This subjective sense of full presence in the world that is consciousness emerges at the crossroads where memories of situations similar to those we are experiencing intersect with the memories we are creating in “real time”. Each of these memories – already registered or in the process of being registered – carries with it a mood, an affective climate, which is its own: that of the past when it was first registered and that of today in its new registration.
Day to day survival requires only marginally consciousness where the Ego is in our representation in the driver’s seat. Most of the process and maintenance is provided by the Id in Freudian parlance: an all-purpose caretaker. The Ego at the centre of consciousness is however summoned in deliberate planning and implementation progressing from carefully planned step to step, constituting so many intermediate goals.
If we reason in terms of implementation, then the Id requires an original type of representation, such as the one I had turned to in the programming of my own ANELLA AI piece of software. The dynamics of ANELLA consists of paths being followed on a directed and weighted graph representing stored mnesic traces and constituting as a whole a model of an individual’s memory, organised as the nature of its support imposes: a natural neural network composed of interconnected neurones – whereof artificial neural networks such as those used by current deep learning systems offer but a very simplified approximation.
And the difference between the unconscious and the conscious Ego is that if I’m “thinking about something else” or if I don’t think about it at all, I will unconsciously go to the toilet and pee, without having consciously formulated the intention to do so as well as the will to carry out my intention, followed by its implementation. In other words, the Id will have taken care of all of this, from the latent, implicit intention to its realisation. Of course, if I procrastinate and it comes to my attention, i.e., is displayed in the window of the conscious Ego, that from now on I must deliberately perform certain actions, because from now on I must “really” pee, then the Ego engages. And what the Ego can do, which exceeds the capacities of the unconscious, is to plan in a deliberate way, to say to myself that I must now satisfy the urge, for example in the next 5 minutes, and to do it, possibly in stages, that is to say by giving myself intermediate goals, stages of which one can consciously enumerate the order wherein they must be done and then perform them in that order.
It is safe to say that as far as the functions of the Ego are concerned, AI in its current state of research and development has been able to formulate them in the form of mostly familiar algorithms.
So there is an instance stemming from the memory whose behaviour is automatic, and that is the Id. And there is another instance that can call upon memory to deliberately plan operations, and that is the Ego. And there is a third instance in Freud’s second topographical model of the “mental personality”, which is part of the Freudian setup of the human subject, and that is the “Super-Ego”.
The Super-Ego is grafted onto the Id, it embodies a part of knowledge under the shape of behavioural rules that have not been acquired through personal experience but by a shortcut as the experience of one’s parents and of the surrounding culture as a whole. They are rules to follow or things to do that parents have promoted, that teachers have recommended, they are views of mentors, or have been discovered by oneself in authors one admires. The set amounts to what French sociologist Emile Durkheim (1858-1917) called the “interiorised social”. The Super-Ego’s set of rules are hierarchical, some of those having ascendancy over others.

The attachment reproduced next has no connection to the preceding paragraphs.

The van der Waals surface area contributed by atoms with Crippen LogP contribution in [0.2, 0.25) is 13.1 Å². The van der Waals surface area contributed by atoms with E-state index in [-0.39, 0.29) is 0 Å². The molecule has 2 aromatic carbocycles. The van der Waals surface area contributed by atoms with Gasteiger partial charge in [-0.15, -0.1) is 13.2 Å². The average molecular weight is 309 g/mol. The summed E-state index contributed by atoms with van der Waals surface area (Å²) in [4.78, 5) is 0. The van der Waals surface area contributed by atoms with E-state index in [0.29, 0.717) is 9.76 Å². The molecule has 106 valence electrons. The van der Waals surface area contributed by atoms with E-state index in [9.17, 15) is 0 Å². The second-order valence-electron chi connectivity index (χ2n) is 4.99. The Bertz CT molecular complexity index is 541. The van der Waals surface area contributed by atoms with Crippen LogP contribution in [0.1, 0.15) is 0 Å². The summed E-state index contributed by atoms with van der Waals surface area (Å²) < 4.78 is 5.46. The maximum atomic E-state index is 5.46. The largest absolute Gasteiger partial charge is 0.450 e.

The Super-Ego may however have been endowed with either inefficient or impractical tyrannical rules of thumb, encapsulating the errors of our forebears over the ages. While the Id operates “intuitively”, that is to say, by means of the non-linear effects of a directed (natural) neural network, the Super-Ego is more of the nature of an expert-system applying a hierarchical set of rules to the raw outputs produced by the Id, acting as a filter that operates on these raw outputs to make them polished (“policed”).
Most of the time, the rules that the Super-Ego is made of do not emerge to consciousness but this doesn’t prevent them from imposing themselves by bending to their norms the instinctive behaviour which is the realm of the Id. The Super-Ego manages to impose its rule but so to say back-stage, interfering with the way that both the Id and the Ego operate separately and in the dialogue between them. Once those implicit rules have reached consciousness, they may of course be explicitly stated.
It is possible to come up with a very economical and clear representation of what would be the raw output of a model of the Id as a directed and weighed graph when it passes through the filter which is the set of rules constituting an expert-system modelling of the Super-Ego. But when the processing operates through the mechanism we call “intuition”, no rule is applied: in that case, it is the activation of the neural network as it is in itself, i.e. constituting a whole. That is what we call “intuition”: it is reasoning taking place within ourself but according to a mechanism to which we have no access and which remains opaque to us: we do not know exactly what happens within. We say, without being able to explain it further: “it is of the order of the unconscious”.
Mimicking a human subject is not the same as making an intelligent robot
It is hardly necessary stressing how different a starting point there is between a machine such as a robot and a human subject, all urges at reproduction and survival being absent from a machine. A sentient robot would need those to be animated by a proper simulated affect dynamics. To test the views here expressed, a male and a female robot should be created having over the different hours in the day urges in a lower or higher degree to be relieved, determining their behaviour and interest in each other. In simulation mode the interplay could then be observed between several instances of such robots.